Opiate addiction is often difficult to treat due to the extreme physical withdrawal symptoms associated with this type of drug addiction. Drugs such as heroin, Methadone, Vicodin and Oxycodone are all considered opiates. When a person becomes physically addicted to an opiate, they must consistently use that opiate every few hours, or they start to experience symptoms of withdrawal.
One of the barriers to opiate addiction treatment is the fear of experiencing withdrawal symptoms, which are often uncomfortable and painful. Withdrawal symptoms of opiate addiction include:
- Hot and cold sweats
- Muscle aches and pains
- Low energy
- Irritability and anxiety
- Abdominal cramping
- Nausea, vomiting and diarrhea
Because of the severity of these symptoms, it’s no surprise that people are drawn to a detoxification procedure advertised as quick and relatively painless. It’s known as ultra-rapid detoxification, and although there are clinics in the United States that support this method, it’s incredibly controversial.
Learn more about rapid detox, its dangers and a safer solution to opiate withdrawal.
What is Rapid Detox?
Ultra-rapid detox (URD), is a technique developed in the 1980s to help people detox from opiates. Rapid detox was developed because older detoxification techniques were painful and unsuccessful.
Rapid detox involves putting patients under general anesthesia and giving them opiate blockers, such as Naltrexone, which block the endorphin receptors. This process results in a rapid withdrawal from the physical side effects of opiate addiction.
Advantages of Rapid Detox
The advantages of rapid detox include the quick detox period and lack of withdrawal symptoms. Rapid detox takes place in the intensive care unit of a hospital. Patients are usually discharged within 48 hours following recovery from anesthesia and an assessment of their physical well-being. The medical professionals who perform this procedure are highly trained and experienced.
Dangers of Rapid Detox
Although several addiction centers still perform rapid detox, the risks greatly outweigh the benefits. Even though the procedure is almost always successful, it is a major shock to the patient’s system. Additionally, approximately 1/500 to 1/1,000 patients die after the procedure, and the exact cause of death is unknown.
Concerns about ultra-rapid detox have been published in medical literature as early as 1997. As reported in the Journal of the American Medical Association, although many clinics advertised ultra-rapid detox as virtually painless, “many addiction experts say that until claims of superior relapse rates for the ultra-rapid detoxification methods are proven and concerns about the potential risks are allayed, the procedure should be considered experimental.”
Additionally, a Cochrane Review in 2001 concluded that managing withdrawal through rapid detox should be regarded as “experimental with both risks and benefits remaining uncertain.”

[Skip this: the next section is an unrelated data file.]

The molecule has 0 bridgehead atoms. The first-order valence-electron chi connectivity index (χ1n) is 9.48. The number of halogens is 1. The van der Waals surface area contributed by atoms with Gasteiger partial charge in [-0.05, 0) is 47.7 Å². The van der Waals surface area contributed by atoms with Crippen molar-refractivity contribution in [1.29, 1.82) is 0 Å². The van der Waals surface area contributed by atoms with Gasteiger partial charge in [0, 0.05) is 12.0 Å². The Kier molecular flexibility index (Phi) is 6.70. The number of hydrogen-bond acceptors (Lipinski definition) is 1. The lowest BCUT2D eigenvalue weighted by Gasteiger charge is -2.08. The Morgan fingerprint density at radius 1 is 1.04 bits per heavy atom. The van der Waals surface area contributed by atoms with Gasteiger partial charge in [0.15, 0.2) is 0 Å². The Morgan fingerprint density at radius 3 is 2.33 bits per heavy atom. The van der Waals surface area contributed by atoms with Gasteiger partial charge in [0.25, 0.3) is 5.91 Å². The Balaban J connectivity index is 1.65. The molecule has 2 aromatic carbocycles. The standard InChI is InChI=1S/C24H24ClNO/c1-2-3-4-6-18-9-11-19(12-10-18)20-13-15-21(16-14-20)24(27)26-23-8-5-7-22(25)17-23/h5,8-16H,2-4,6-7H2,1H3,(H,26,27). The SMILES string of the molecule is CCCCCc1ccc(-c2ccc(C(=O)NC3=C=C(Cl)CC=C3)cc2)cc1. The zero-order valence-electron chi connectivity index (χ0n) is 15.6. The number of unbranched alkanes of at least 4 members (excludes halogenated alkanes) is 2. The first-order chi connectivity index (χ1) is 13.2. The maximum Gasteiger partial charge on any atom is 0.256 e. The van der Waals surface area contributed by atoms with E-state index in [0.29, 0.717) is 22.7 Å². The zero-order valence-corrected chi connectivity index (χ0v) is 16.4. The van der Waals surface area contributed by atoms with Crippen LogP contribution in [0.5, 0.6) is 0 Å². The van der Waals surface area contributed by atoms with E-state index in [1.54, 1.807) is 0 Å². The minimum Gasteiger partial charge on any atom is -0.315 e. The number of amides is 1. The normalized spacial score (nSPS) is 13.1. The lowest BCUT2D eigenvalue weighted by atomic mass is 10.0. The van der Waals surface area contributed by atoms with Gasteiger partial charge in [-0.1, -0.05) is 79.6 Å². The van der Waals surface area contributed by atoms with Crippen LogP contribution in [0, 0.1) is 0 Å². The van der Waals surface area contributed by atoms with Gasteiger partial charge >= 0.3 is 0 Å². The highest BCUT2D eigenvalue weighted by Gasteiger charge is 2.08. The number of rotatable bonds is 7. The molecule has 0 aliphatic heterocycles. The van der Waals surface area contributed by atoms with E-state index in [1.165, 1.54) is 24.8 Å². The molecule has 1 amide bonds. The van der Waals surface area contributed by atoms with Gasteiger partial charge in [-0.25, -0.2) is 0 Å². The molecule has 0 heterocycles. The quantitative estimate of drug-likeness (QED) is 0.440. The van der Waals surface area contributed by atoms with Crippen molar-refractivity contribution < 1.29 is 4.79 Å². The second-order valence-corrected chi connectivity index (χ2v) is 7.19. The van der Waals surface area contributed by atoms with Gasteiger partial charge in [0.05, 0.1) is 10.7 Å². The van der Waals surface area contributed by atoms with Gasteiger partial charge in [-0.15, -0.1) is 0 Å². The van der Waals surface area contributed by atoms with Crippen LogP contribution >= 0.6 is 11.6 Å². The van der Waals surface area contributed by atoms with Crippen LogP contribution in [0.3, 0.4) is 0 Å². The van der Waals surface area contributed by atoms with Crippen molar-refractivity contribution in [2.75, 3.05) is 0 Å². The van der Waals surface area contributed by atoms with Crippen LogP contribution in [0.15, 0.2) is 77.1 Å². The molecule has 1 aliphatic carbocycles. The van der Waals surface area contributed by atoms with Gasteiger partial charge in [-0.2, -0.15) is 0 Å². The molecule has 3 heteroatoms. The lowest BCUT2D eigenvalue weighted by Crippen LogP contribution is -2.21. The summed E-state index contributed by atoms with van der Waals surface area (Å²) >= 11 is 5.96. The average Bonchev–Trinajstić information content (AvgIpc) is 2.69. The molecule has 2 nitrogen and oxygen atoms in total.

There are also many studies that found withdrawal isn’t any easier with rapid detox. Researcher Dr. Eric Collins and colleagues at the College of Physicians And Surgeons of Columbia University concluded that there is no compelling reason to use anesthesia in the treatment of opiate addiction. The study also found that withdrawal is no easier with rapid detox.
In 2005, the American Society of Addiction Medication reversed its five-year policy supporting rapid drug detox, saying the procedure has “uncertain risks and benefits and its use in clinical settings is not supportable.”
Also, many people report not feeling well after waking up. A person recovering from rapid detox often stays in bed for one to three days before they’re able to leave the hospital, and for some people, recovery time is much longer.
It’s also important to note that although rapid detox may result in withdrawal from opiates, it doesn’t address the underlying reasons for why a person used opiates in the first place. Rapid detox is not the end of a person’s journey to being free of drug addiction.
Medical Detox: A Safer Alternative
Using opiates for an extended period of time causes a physical dependence or addiction and stopping use often results in severe withdrawal symptoms. For many, trying to stop using on their own can be dangerous – and even painful – which is why a supervised withdrawal is advised.
The thought of undergoing opiate withdrawal under anesthesia may sound promising, but the reality is that rapid detox is incredibly dangerous. A safer alternative to withdrawal from opiates is medical detox. With medical detox, a person undergoes a medically supervised detox in a hospital or residential treatment center that has a detoxification unit. Inpatient medical detoxification allows the patient to be closely monitored 24/7, and medication can also be given to prevent severe withdrawal symptoms.
Because patients are monitored around the clock, the detox may go much faster – often times between six to 14 days. After the detox is complete, they are able to go home or go for further treatment. If you or a loved one is struggling with opiate addiction, The Recovery Village at Palmer Lake can help. Call today to learn about our detox and rehab programs.
Medical Disclaimer: The Recovery Village aims to improve the quality of life for people struggling with a substance use or mental health disorder with fact-based content about the nature of behavioral health conditions, treatment options and their related outcomes. We publish material that is researched, cited, edited and reviewed by licensed medical professionals. The information we provide is not intended to be a substitute for professional medical advice, diagnosis or treatment. It should not be used in place of the advice of your physician or other qualified healthcare provider.